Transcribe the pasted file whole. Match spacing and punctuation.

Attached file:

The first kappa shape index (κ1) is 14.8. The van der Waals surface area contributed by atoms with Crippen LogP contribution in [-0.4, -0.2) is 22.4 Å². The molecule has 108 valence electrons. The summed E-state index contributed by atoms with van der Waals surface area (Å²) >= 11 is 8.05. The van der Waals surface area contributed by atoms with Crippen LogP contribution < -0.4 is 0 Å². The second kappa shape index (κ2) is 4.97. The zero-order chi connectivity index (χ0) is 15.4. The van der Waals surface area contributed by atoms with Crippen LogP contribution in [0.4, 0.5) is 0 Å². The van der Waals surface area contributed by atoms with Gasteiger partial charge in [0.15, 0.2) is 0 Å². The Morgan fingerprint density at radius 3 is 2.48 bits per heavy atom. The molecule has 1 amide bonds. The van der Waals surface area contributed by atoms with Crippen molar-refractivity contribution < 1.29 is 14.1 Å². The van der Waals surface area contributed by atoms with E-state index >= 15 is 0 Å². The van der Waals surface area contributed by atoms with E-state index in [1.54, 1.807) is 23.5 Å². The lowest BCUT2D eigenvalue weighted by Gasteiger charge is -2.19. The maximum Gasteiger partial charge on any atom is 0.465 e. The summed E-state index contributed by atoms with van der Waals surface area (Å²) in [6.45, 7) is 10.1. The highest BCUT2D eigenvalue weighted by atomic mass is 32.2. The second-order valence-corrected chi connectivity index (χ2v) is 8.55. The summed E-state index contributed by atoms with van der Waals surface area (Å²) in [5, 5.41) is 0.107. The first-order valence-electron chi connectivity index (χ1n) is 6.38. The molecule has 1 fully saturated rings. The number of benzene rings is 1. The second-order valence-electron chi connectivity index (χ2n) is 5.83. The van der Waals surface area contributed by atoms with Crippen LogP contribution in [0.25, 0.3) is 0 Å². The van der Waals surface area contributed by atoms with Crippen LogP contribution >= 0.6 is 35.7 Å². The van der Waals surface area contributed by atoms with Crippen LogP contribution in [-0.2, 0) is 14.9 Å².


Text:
The first kappa shape index (κ1) is 14.8. The van der Waals surface area contributed by atoms with Crippen LogP contribution in [-0.4, -0.2) is 22.4 Å². The molecule has 108 valence electrons. The summed E-state index contributed by atoms with van der Waals surface area (Å²) >= 11 is 8.05. The van der Waals surface area contributed by atoms with Crippen LogP contribution < -0.4 is 0 Å². The second kappa shape index (κ2) is 4.97. The zero-order chi connectivity index (χ0) is 15.4. The van der Waals surface area contributed by atoms with Crippen LogP contribution in [0.4, 0.5) is 0 Å². The van der Waals surface area contributed by atoms with Gasteiger partial charge in [0.15, 0.2) is 0 Å². The Morgan fingerprint density at radius 3 is 2.48 bits per heavy atom. The molecule has 1 amide bonds. The van der Waals surface area contributed by atoms with Crippen molar-refractivity contribution < 1.29 is 14.1 Å². The van der Waals surface area contributed by atoms with E-state index >= 15 is 0 Å². The van der Waals surface area contributed by atoms with E-state index in [1.54, 1.807) is 23.5 Å². The lowest BCUT2D eigenvalue weighted by Gasteiger charge is -2.19. The maximum Gasteiger partial charge on any atom is 0.465 e. The summed E-state index contributed by atoms with van der Waals surface area (Å²) in [6.45, 7) is 10.1. The highest BCUT2D eigenvalue weighted by atomic mass is 32.2. The second-order valence-corrected chi connectivity index (χ2v) is 8.55. The summed E-state index contributed by atoms with van der Waals surface area (Å²) in [5, 5.41) is 0.107. The first-order valence-electron chi connectivity index (χ1n) is 6.38. The molecule has 1 fully saturated rings. The number of benzene rings is 1. The second-order valence-electron chi connectivity index (χ2n) is 5.83. The van der Waals surface area contributed by atoms with Crippen LogP contribution in [0.25, 0.3) is 0 Å². The van der Waals surface area contributed by atoms with Crippen LogP contribution >= 0.6 is 35.7 Å². The van der Waals surface area contributed by atoms with Crippen LogP contribution in [-0.2, 0) is 14.9 Å².